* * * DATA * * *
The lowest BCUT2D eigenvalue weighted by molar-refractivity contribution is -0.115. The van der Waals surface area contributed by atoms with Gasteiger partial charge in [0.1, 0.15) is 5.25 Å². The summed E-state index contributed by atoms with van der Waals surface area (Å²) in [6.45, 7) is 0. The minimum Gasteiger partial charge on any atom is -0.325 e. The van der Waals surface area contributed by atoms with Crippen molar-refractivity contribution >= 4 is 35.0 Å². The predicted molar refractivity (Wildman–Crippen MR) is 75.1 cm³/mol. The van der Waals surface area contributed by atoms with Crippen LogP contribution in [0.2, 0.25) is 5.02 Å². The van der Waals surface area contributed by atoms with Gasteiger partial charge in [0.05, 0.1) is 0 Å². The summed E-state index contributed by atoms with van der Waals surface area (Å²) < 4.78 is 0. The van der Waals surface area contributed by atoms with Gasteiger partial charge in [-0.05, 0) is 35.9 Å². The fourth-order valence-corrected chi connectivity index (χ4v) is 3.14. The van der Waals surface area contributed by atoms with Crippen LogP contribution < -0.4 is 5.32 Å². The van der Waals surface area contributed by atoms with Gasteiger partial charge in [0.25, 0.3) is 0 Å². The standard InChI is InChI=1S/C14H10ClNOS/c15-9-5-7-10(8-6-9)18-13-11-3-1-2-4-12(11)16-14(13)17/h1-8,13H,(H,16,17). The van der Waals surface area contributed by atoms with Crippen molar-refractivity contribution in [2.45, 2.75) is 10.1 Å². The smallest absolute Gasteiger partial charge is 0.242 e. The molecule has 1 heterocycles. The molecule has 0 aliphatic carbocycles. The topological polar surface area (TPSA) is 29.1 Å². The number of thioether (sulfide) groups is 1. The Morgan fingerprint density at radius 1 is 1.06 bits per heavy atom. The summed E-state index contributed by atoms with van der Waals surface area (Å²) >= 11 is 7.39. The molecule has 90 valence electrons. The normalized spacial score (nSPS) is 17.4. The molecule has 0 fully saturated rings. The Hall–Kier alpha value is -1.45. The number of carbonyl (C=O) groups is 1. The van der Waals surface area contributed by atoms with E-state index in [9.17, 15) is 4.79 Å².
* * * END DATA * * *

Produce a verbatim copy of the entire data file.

The lowest BCUT2D eigenvalue weighted by molar-refractivity contribution is -0.115. The van der Waals surface area contributed by atoms with Gasteiger partial charge in [0.1, 0.15) is 5.25 Å². The summed E-state index contributed by atoms with van der Waals surface area (Å²) in [6.45, 7) is 0. The minimum Gasteiger partial charge on any atom is -0.325 e. The van der Waals surface area contributed by atoms with Crippen molar-refractivity contribution >= 4 is 35.0 Å². The predicted molar refractivity (Wildman–Crippen MR) is 75.1 cm³/mol. The van der Waals surface area contributed by atoms with Crippen LogP contribution in [0.2, 0.25) is 5.02 Å². The van der Waals surface area contributed by atoms with Gasteiger partial charge in [0.05, 0.1) is 0 Å². The summed E-state index contributed by atoms with van der Waals surface area (Å²) < 4.78 is 0. The van der Waals surface area contributed by atoms with Gasteiger partial charge in [-0.05, 0) is 35.9 Å². The fourth-order valence-corrected chi connectivity index (χ4v) is 3.14. The van der Waals surface area contributed by atoms with Crippen LogP contribution < -0.4 is 5.32 Å². The van der Waals surface area contributed by atoms with Gasteiger partial charge in [0.25, 0.3) is 0 Å². The standard InChI is InChI=1S/C14H10ClNOS/c15-9-5-7-10(8-6-9)18-13-11-3-1-2-4-12(11)16-14(13)17/h1-8,13H,(H,16,17). The van der Waals surface area contributed by atoms with Crippen molar-refractivity contribution in [2.45, 2.75) is 10.1 Å². The smallest absolute Gasteiger partial charge is 0.242 e. The molecule has 1 heterocycles. The molecule has 0 aliphatic carbocycles. The topological polar surface area (TPSA) is 29.1 Å². The number of thioether (sulfide) groups is 1. The Morgan fingerprint density at radius 1 is 1.06 bits per heavy atom. The summed E-state index contributed by atoms with van der Waals surface area (Å²) >= 11 is 7.39. The molecule has 90 valence electrons. The normalized spacial score (nSPS) is 17.4. The molecule has 0 fully saturated rings. The Hall–Kier alpha value is -1.45. The number of carbonyl (C=O) groups is 1. The van der Waals surface area contributed by atoms with E-state index in [9.17, 15) is 4.79 Å².